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Discussion Starter · #1 ·
I have a 1995 saab 900s 2.3L. When I drive my car the engine does not heat up very fast. if the car is not moving the engine will heat up to the point where it is far past what it would normally be. When I drive my car it stays under where it would normally be unless I turn off the heater all the way then it usually gets to where it needs to be. The check engine light comes on after it has been running for awhile. my heater does not kick out very warm air but the hotter the engine is the hotter the air will be when the car is running. Remember it is winter and cold so I think the air from the outside which is below freezing is cooling the engine when I drive. does this sound like a thermostat problem or heater core or what? btw I am a noob when it comes to cars. Any help in a diagnosis would be appreciated.
 

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We definitely have a thermostat problem here,as I see it..

BUT FIRST :
The knowledge, then the service, then the diagnosis.

http://www.geocities.com/[email protected]/NG900SET/Rad_fan/fan_test.html?200717

Heater cores leak, but I have never heard of one that was clogged - but I imagine that this could happen. This would be extremely rare.

I have run across one low mileage Saab with clogged hoses. Why this happened, I will never know..

The CEL is another problem. I think this MAY BE triggered indirectly by a badly stuck or missing thermostat..

Normally the engine should be warm at minute 4 of operation....and hot at 6..
 

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Discussion Starter · #3 ·
ok so I will replace the thermostat. I did a little research and all I could find was some tutorials for a different engines than mine and they all look different. but I should be able to figure it out. I can get help from my dad. I just wanted to make sure I had the right diagnosis. if u know of any tutorials that would be great. if not thats fine I will figure it out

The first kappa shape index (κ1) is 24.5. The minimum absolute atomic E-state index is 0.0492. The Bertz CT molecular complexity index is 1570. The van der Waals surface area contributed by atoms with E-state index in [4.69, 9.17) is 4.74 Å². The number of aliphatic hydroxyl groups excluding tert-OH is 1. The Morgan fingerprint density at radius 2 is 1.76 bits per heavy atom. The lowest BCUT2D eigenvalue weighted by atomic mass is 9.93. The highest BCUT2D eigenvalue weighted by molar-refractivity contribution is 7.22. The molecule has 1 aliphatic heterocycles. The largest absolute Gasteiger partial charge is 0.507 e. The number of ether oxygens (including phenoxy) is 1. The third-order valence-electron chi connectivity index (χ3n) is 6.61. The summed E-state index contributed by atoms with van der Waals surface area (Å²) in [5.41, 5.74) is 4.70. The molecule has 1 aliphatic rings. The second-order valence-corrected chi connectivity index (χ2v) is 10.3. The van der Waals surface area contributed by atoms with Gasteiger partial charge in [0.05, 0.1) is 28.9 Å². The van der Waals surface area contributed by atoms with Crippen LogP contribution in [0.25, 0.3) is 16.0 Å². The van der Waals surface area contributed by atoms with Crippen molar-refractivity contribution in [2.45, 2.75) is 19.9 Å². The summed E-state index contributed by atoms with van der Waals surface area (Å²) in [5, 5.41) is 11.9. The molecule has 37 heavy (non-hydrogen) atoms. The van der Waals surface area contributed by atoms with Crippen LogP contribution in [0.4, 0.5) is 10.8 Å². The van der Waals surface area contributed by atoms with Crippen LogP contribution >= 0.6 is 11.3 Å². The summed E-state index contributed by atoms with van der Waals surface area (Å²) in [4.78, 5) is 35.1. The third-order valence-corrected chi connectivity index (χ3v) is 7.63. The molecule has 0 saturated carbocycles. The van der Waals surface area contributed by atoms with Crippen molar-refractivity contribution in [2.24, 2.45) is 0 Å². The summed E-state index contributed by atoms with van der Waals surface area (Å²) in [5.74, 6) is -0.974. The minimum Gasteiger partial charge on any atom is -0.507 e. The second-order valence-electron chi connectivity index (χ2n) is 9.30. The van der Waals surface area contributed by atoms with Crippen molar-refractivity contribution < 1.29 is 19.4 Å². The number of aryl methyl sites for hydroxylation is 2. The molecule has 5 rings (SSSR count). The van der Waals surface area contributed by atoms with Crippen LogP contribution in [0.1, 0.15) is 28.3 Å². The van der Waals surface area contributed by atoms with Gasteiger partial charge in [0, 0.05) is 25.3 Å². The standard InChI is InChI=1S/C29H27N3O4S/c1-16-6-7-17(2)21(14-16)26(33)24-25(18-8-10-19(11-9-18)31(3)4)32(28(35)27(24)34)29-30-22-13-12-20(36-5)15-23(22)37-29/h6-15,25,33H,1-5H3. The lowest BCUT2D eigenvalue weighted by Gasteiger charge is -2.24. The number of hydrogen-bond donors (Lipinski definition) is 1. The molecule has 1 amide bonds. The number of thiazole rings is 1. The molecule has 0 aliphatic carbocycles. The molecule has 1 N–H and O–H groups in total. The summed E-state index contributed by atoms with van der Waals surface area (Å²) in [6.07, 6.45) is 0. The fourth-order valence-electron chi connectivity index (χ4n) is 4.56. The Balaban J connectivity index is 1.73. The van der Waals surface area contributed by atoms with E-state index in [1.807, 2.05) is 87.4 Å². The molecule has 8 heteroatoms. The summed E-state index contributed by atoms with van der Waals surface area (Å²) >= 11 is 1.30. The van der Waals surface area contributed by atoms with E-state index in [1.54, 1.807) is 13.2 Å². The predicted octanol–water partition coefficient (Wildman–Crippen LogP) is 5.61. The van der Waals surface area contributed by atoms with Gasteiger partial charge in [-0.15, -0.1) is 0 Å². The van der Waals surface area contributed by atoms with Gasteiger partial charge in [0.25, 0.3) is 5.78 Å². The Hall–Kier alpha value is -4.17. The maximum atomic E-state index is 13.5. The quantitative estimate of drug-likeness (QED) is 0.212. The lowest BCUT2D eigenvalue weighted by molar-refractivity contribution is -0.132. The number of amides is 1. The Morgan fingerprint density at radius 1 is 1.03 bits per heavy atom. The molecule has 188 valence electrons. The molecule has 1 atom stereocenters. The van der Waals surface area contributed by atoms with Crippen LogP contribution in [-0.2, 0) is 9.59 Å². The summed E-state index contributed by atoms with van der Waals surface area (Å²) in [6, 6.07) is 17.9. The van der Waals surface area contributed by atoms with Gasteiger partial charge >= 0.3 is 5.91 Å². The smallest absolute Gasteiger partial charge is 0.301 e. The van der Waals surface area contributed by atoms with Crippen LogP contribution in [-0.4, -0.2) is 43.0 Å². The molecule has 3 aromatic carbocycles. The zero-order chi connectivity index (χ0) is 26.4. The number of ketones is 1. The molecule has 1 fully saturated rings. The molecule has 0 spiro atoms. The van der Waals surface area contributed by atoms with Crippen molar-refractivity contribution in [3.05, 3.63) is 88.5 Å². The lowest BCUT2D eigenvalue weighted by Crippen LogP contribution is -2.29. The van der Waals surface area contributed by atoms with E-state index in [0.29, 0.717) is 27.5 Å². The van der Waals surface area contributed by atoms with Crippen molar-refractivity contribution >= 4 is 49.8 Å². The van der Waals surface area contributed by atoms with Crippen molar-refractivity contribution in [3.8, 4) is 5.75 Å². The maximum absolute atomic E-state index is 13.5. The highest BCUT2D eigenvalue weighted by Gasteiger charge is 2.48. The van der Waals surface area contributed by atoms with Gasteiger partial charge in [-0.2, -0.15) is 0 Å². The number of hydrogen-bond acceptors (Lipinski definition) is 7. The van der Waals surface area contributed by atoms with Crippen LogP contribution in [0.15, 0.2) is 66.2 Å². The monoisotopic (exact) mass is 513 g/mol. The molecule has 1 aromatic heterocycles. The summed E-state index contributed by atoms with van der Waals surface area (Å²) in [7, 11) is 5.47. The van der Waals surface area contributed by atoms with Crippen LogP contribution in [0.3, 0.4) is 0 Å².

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Here is a tutorial from a Turbo. It is the same procedure as for your engine. You can just skip the step that the first picture shows, because you don't have the turbo bypass hose it talks about.

http://bellsouthpwp.net/m/a/mattiaso/WebPages/Auto/therm.htm

I just replaced mine this weekend. Mattias' website listed above was a great help. A couple of points from my experience:

1. I was not able to get a thermostat with the relief valve, but if you looked really closely at the mechanism on the one I did get, there is already a tiny weep hole created by a small v-notch in the metal disc that is opened and closed. Regardless, this is the easiest car I've ever had to replace the coolant in. There was very little air that built up during the refill. The thermostat I took out had, IMHO, a ridiculously large hole drilled in it... probably 3/16". My car heats up much more quickly now... this is important with the Minnesota winter approaching.

2. I used the elusive radiator drain valve. For those trying to find it, it is directly below the upper radiator hose, near the bottom of the radiator. It looks like a black plastic hose connector with a 13mm hex at the base of it. It points towards the rear of the car. It is plastic, so use gentle pressure when opening, and if it seems seized, you are probably best off using a different method to drain your coolant, but in my case it opened easily. I placed a foot long piece of 1 1/2" PVC pipe over the end of it and angled it towards my drain pan. Draining the radiator this way, I probably spilled less than an ounce of coolant. Aside from being a plastic valve, it is an elegant system.
 

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Discussion Starter · #5 ·
thank you

you for all ur help it worked out great and I learned alot and saved 100 bucks thanks to both of you
 

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Squishymax, having re-read your OP(original post), it seems as if you have more than one problem.

The thermostat is a service item for all cars. Replace every 3 to 5 years.
Your CEL lite should NOT be triggered by a bad thermostat.
It seems like your cooling system fan is not functioning correctly..
 
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